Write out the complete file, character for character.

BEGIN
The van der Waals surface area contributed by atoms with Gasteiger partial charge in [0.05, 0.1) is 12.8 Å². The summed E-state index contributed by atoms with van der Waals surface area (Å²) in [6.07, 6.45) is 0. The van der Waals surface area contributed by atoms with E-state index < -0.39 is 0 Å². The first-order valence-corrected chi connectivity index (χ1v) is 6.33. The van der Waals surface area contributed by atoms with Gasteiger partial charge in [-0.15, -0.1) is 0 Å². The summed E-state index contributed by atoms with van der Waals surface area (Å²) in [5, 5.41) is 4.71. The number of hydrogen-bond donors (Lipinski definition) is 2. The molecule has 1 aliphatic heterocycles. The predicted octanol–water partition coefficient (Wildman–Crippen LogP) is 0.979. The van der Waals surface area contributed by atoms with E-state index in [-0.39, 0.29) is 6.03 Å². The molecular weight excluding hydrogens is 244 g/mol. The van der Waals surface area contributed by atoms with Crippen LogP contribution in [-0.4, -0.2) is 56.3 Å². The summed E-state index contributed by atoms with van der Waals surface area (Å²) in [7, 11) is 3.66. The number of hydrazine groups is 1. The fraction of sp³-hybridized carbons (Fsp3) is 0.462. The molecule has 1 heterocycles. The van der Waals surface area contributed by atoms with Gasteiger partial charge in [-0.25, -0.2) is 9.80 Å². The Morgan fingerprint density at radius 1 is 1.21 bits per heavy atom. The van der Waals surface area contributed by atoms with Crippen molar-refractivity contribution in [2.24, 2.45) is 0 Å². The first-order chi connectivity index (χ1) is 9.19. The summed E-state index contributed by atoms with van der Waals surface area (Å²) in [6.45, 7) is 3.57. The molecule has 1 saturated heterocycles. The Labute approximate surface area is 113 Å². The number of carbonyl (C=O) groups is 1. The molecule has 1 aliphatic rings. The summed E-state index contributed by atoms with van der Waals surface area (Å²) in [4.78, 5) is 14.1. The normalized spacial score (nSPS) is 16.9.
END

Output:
The van der Waals surface area contributed by atoms with Gasteiger partial charge in [0.05, 0.1) is 12.8 Å². The summed E-state index contributed by atoms with van der Waals surface area (Å²) in [6.07, 6.45) is 0. The van der Waals surface area contributed by atoms with E-state index < -0.39 is 0 Å². The first-order valence-corrected chi connectivity index (χ1v) is 6.33. The van der Waals surface area contributed by atoms with Gasteiger partial charge in [-0.15, -0.1) is 0 Å². The summed E-state index contributed by atoms with van der Waals surface area (Å²) in [5, 5.41) is 4.71. The number of hydrogen-bond donors (Lipinski definition) is 2. The molecule has 1 aliphatic heterocycles. The predicted octanol–water partition coefficient (Wildman–Crippen LogP) is 0.979. The van der Waals surface area contributed by atoms with E-state index in [-0.39, 0.29) is 6.03 Å². The molecular weight excluding hydrogens is 244 g/mol. The van der Waals surface area contributed by atoms with Crippen LogP contribution in [-0.4, -0.2) is 56.3 Å². The summed E-state index contributed by atoms with van der Waals surface area (Å²) in [7, 11) is 3.66. The number of hydrazine groups is 1. The fraction of sp³-hybridized carbons (Fsp3) is 0.462. The molecule has 1 heterocycles. The van der Waals surface area contributed by atoms with Gasteiger partial charge in [-0.25, -0.2) is 9.80 Å². The Morgan fingerprint density at radius 1 is 1.21 bits per heavy atom. The van der Waals surface area contributed by atoms with Crippen molar-refractivity contribution in [2.24, 2.45) is 0 Å². The first-order chi connectivity index (χ1) is 9.19. The summed E-state index contributed by atoms with van der Waals surface area (Å²) in [6.45, 7) is 3.57. The molecule has 1 saturated heterocycles. The Labute approximate surface area is 113 Å². The number of carbonyl (C=O) groups is 1. The molecule has 1 aliphatic rings. The summed E-state index contributed by atoms with van der Waals surface area (Å²) in [4.78, 5) is 14.1. The normalized spacial score (nSPS) is 16.9.